Transform your kitchen with big and small ideas from across our network.
Learn how one homeowner and a creative friend completely transformed this kitchen for $2,300.
This kitchen had assets -- well-made cabinets, vintage tile countertops, and a generous layout -- but they were hidden by layers of aged grout, worn paint, scuffed linoleum, and cutesy detailing.
A new island, covered in stainless steel and painted with bright orange auto body paint, makes all the difference. Other fixes
included removing the wooden window scallop, replacing the knobs with metal handles, and covering the cabinetry with white
Got kitchen cabinets that are in good condition but are boring? Here's a way to refresh your room's look.
See the refreshing results of the cabinet makeovers.
The tragic flaw in this big kitchen was the lighting -- fluorescents set in a dropped ceiling.
Recessed lighting and a new, 9-foot gypsum drywall ceiling was just the start. New tiles, flooring, and paint complete the
The original kitchen in this condemned beach shack in Venice, California, was a cramped, haphazard jumble. The young owners had major budget constraints but believed in finding creative ways to make the most of what they had.
Out went the old mold -- and fire-damaged interior walls -- and in came space-saving wood cabinets, contemporary fixtures,
and lightweight concrete countertops. The owners did most of the work themselves, turning a ruin into a neighborhood showpiece.
Research is the first major step in remodeling your kitchen. Gather ideas from your favorite magazines, books, Web sites,
and dealer showrooms. Once you have a folder of ideas, it’s time to do a reality check on needs versus desires.
The goal of this remodel was to transform a bland, U-shaped space into a brighter, more contemporary kitchen where the family could gather and entertain without going beyond the room’s footprint.
White Shaker-style cabinet fronts are a bright foil for the vibrant glass-tile backsplash. New niches display cobalt bowls.
A two-toned, two-tiered concrete counter -- pale green above and charcoal gray below -- adds sleek style to the work and serving
This kitchen was dingy and dark; its wood cabinets were equally matched by surrounding brown (brown!) appliances that barely worked and plain-Jane linoleum floors. And then there was the red floral wallpaper.
See this homeowner's great choices, from an aged stucco treatment on the walls to alder wood cabinets and porcelain floors.
Custom cabinetry with fine detailing gives the new kitchen architectural "bones" and traditional charm. White ceramic subway
tile on the backsplash and an ogee edging on the solid-surface countertops are classic; stainless steel appliances are a nod
to the new.
Every kitchen needs an occasional update. Maybe the space isn’t working for a changing family. Perhaps you’re tired of the
noisy dishwasher or the oven that heats unevenly. But, before you proceed consider these planning checklists for the best
return on your dollars and your dreams.
Before the remodel, this circa-1900 San Francisco home had little connection with the outdoors. Most prospective buyers had walked in, looked around in disbelief, and left.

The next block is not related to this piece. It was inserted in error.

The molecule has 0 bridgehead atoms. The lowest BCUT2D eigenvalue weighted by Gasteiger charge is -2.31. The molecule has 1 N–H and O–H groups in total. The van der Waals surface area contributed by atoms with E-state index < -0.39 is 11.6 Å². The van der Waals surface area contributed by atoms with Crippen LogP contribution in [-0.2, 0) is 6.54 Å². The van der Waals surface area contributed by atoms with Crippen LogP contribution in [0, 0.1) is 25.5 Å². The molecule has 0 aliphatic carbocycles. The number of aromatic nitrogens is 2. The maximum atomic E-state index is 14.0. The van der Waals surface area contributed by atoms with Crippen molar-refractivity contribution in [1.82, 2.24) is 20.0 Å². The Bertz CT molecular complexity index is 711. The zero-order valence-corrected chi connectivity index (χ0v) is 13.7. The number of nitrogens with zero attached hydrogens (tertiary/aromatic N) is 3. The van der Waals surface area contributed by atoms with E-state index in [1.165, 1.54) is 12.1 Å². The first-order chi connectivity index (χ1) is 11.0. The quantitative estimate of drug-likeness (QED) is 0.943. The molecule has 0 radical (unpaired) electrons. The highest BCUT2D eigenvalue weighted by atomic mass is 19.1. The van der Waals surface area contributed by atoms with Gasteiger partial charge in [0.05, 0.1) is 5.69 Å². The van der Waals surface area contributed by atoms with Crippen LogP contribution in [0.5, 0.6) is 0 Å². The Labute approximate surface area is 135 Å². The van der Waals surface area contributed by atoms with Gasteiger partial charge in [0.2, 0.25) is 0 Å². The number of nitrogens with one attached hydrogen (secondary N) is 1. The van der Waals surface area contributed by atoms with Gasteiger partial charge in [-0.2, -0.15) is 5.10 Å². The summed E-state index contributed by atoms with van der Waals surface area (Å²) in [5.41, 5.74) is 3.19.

Light-reflecting flat white paint now covers old paneling. Floor-to-ceiling French doors open an entire wall to the small
deck. A wood table and benches mixed with metal dining chairs create a relaxed look. A marble backsplash and wood display
shelf make the kitchen handsome enough to entertain in. And the breakfast bay acts as a daylight-catcher that brightens the
rest of the kitchen.
See these inspiring makeovers that take place within each home’s existing floor plan. The creative repurposing of space transforms
these rooms from dull and outdated to just like new.
See how we took on the challenge of transforming an outdated kitchen from cluttered to classic -- with less than $400 to spend.
The homeowners were so happy with the finished project that they bought a new dishwasher and microwave to complete the new
look. Mission accomplished!
Food tastes better when it’s made in a pretty space. Now there’s no official study backing that statement, so you’re just going to have to trust us. But have no fear: You, too, can get a gorgeous look. Kitchen designer Cyndy Cantley of Birmingham shows us a makeover project that’s near and dear to her heart -- her very own kitchen.
Cyndy Cantley’s design secrets transform this kitchen into a showstopping space. Follow her helpful hints to take your kitchen
from dated to dazzling.
As is typical of turn-of-the-century Victorian homes, the original kitchen was just an empty room, with the sink relegated to a separate annex. Needless to say, it was an inconvenient setup. A tall cabinet was the only built-in.
To achieve vintage charm with modern function, the homeowners chose state-of-the-art components designed, whenever possible,
in turn-of-the-century style.
This 12- x 13-foot kitchen was walled off from the adjacent dining room, which had a beautiful view of the San Francisco Bay. A jumble of work surfaces made cooking prep and socializing difficult.
Now it’s a warm and inviting place to cook and hang out with friends. A bigger opening and hardwood floors connect the room
with the rest of the house.